No easy path: Why Manon Fiorot will be Erin Blanchfield’s toughest test yet

The women’s flyweight division will have a new No. 1 contender this weekend. MMA’s best young prospect, Erin Blanchfield, will face fellow title contender Manon Fiorot in the main event at UFC Fight Night on Saturday (10 p.m. ET on ESPN/ESPN+).

Blanchfield, No. 1 on ESPN’s 2023 25 under 25 list, could earn a title opportunity against champion Alexa Grasso and become the youngest champion in UFC history if she can get past Fiorot. Blanchfield is ESPN’s No. 4-ranked flyweight.

Fiorot, who is 5-foot-7, often has a height and reach advantage over her opponents, and she is an excellent striker still looking for her first shot at UFC gold. Like Blanchfield, Fiorot is also undefeated inside the Octagon. Fiorot is No. 3 in ESPN’s flyweight rankings.

While this fight has enormous implications for the division, the winner may have to wait for their title shot, as Grasso is expected to face Valentina Shevchenko in a trilogy bout after coaching on the upcoming season of “The Ultimate Fighter.”

What makes both fighters special? What are their potential weaknesses? Let’s take a look at how this high-stakes fight might play out.

Don’t rule out the underdog

Even though Blanchfield (-190 per ESPN BET) has faced tough competition in former strawweight champion Jessica Andrade and former flyweight title challenger Taila Santos, this will be the real litmus test for her. Blanchfield bulldozed her way through opponents until she faced Santos last year. While Blanchfield won that fight, she had to work through adversity. And Fiorot is a much tougher matchup for Blanchfield.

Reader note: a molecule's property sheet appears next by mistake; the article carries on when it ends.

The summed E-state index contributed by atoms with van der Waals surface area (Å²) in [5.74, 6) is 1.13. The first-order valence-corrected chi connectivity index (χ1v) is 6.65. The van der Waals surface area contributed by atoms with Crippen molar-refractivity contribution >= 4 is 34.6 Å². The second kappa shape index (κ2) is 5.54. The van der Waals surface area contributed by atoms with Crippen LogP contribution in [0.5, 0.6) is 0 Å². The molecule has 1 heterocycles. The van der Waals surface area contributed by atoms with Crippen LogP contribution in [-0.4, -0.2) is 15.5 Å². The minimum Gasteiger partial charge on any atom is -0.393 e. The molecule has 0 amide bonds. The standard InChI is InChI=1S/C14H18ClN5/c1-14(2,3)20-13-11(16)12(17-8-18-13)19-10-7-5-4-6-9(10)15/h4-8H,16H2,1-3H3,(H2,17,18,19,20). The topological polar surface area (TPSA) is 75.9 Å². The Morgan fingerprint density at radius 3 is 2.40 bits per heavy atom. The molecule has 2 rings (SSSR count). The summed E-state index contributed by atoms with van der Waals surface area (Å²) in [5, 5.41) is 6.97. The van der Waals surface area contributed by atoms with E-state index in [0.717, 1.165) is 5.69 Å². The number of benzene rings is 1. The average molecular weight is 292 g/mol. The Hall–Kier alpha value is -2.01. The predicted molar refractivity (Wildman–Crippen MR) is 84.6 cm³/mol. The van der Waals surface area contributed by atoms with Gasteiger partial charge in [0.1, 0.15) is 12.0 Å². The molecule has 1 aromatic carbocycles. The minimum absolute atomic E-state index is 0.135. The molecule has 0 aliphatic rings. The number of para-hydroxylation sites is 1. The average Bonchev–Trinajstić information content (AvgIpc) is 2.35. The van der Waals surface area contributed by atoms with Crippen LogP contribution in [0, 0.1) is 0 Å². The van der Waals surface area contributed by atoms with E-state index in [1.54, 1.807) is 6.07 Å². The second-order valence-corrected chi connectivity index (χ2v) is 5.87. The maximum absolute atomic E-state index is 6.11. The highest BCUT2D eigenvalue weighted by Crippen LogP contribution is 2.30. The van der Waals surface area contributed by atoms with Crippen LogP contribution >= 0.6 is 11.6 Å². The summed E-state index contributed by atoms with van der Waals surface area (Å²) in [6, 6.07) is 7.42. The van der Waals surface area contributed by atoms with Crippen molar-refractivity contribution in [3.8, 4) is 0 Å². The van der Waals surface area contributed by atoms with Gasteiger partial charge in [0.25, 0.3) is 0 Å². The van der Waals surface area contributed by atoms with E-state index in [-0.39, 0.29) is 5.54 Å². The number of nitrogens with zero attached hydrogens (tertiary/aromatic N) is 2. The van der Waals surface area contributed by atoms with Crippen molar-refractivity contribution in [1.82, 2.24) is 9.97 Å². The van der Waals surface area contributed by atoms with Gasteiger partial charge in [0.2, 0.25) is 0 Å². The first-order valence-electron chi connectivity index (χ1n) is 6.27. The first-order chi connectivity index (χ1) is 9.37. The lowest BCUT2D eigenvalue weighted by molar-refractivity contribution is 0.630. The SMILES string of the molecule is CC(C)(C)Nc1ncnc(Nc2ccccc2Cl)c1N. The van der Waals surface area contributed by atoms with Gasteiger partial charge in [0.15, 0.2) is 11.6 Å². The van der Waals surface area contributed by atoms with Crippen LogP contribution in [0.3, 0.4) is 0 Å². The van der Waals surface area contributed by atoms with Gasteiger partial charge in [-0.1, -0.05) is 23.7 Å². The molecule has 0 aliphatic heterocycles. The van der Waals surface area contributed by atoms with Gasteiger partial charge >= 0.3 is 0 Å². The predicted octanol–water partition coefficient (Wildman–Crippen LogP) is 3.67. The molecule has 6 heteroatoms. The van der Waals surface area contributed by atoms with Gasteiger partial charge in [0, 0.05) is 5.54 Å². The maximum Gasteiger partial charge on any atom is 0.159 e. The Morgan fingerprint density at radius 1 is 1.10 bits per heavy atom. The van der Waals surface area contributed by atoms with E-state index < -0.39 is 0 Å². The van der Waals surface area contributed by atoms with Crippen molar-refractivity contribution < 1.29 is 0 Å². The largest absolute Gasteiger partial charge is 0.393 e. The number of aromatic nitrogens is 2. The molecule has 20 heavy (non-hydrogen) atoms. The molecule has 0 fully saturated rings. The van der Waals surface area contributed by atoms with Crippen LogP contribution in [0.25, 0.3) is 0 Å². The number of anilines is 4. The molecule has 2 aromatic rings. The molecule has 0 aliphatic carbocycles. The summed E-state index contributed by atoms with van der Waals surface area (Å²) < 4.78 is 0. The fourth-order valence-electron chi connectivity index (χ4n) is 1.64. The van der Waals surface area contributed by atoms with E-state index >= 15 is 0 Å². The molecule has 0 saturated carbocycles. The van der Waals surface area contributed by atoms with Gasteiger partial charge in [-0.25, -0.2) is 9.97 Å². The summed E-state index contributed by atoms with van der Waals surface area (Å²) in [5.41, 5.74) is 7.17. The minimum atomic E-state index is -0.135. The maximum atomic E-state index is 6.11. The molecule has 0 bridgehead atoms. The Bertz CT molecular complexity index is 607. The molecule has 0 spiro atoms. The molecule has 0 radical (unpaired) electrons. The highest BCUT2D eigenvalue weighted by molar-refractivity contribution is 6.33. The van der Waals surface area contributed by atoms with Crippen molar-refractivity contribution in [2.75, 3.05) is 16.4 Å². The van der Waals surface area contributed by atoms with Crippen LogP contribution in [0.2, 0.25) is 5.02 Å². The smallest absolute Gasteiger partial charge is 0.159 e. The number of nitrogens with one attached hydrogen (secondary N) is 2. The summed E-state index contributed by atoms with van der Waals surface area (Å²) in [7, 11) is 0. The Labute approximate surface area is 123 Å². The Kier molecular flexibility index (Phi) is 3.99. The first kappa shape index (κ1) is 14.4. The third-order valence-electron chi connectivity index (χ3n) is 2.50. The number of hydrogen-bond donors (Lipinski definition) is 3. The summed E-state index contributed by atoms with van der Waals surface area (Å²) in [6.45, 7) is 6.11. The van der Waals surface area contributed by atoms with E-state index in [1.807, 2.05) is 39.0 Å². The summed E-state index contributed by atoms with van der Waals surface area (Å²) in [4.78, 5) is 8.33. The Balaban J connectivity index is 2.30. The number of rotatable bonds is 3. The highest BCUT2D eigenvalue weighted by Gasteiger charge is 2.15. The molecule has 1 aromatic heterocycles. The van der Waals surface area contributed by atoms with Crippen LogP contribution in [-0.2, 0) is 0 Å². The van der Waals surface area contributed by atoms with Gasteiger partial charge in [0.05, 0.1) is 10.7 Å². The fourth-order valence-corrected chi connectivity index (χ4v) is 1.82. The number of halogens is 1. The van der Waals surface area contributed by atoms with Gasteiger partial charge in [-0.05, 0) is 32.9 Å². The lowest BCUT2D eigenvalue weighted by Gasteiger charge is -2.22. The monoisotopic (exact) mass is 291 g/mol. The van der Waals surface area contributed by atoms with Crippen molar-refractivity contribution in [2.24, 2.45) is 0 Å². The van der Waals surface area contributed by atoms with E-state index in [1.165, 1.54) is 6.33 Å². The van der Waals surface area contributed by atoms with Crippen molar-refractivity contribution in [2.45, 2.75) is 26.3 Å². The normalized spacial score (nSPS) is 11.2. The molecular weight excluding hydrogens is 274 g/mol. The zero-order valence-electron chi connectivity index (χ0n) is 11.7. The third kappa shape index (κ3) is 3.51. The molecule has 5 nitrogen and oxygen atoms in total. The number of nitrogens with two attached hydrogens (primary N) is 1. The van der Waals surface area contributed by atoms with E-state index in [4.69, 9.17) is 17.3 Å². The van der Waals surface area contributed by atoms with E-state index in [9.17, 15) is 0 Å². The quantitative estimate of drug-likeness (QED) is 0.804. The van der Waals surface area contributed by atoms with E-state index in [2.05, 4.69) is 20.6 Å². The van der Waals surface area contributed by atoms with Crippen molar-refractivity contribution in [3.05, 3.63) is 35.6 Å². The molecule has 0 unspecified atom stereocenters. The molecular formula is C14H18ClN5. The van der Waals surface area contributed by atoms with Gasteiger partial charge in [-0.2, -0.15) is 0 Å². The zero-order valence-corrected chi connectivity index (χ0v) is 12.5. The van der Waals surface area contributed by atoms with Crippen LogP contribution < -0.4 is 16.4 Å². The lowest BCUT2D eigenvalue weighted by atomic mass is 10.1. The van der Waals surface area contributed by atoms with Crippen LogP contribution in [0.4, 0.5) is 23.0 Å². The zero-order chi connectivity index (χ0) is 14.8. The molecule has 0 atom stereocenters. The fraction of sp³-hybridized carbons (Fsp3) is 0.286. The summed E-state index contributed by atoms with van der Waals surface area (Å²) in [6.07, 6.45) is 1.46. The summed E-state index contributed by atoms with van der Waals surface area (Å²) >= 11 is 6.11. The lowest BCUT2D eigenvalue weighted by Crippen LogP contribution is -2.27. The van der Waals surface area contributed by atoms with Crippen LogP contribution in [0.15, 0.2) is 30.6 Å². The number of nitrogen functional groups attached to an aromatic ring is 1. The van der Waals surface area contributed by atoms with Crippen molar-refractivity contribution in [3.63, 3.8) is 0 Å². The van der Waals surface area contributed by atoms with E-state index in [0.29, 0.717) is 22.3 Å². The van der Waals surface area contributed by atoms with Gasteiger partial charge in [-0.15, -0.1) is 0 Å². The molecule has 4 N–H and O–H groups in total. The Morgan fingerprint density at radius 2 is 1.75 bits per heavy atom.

Fiorot (+160 per ESPN BET) is a southpaw whose range control and systematic approach could decide this fight. She’s a sound fighter who always comes in with a game plan that she sticks to. A big part of that plan is Fiorot’s best weapon: the jab. If Blanchfield can’t shut down her jab, it could be a long night for her.

With her fast hands and in-and-out movement, Fiorot throws the jab in volume while still landing at a high percentage. But how she uses it makes it so difficult to adjust to.

And even when opponents avoid the jab and enter range to throw their strikes, they must get past Fiorot’s kicking range. Doing so is difficult because she throws a unique mix of side and oblique kicks that opponents must fight through. And then they have to get past the range of her punches before closing the distance enough to grapple or shoot for a takedown. Fiorot’s opponents must account for her physical strength and exceptional takedown defense. Fiorot does well avoiding getting caught in open mat takedown attempts. She always gets back to the fence and then uses that position to help her defend the takedown.

During the rare occasions that Fiorot has to fight on the mat, she’s good at leveraging her weight. When taken down, she never settles for that bottom position.

Fiorot is a safe, technical fighter. She’s well-rounded, with power in her hands but doesn’t take many risks. She has occasionally been the aggressor, while not putting herself in many bad positions.

While she doesn’t have many finishes inside the Octagon, Fiorot has mostly been dominant in each of her bouts, even when taking on top-level opponents. Her past four wins came against fighters who have held or challenged for a UFC title.

While Fiorot does plenty well, there are still some weaknesses in her game that an opponent could capitalize on.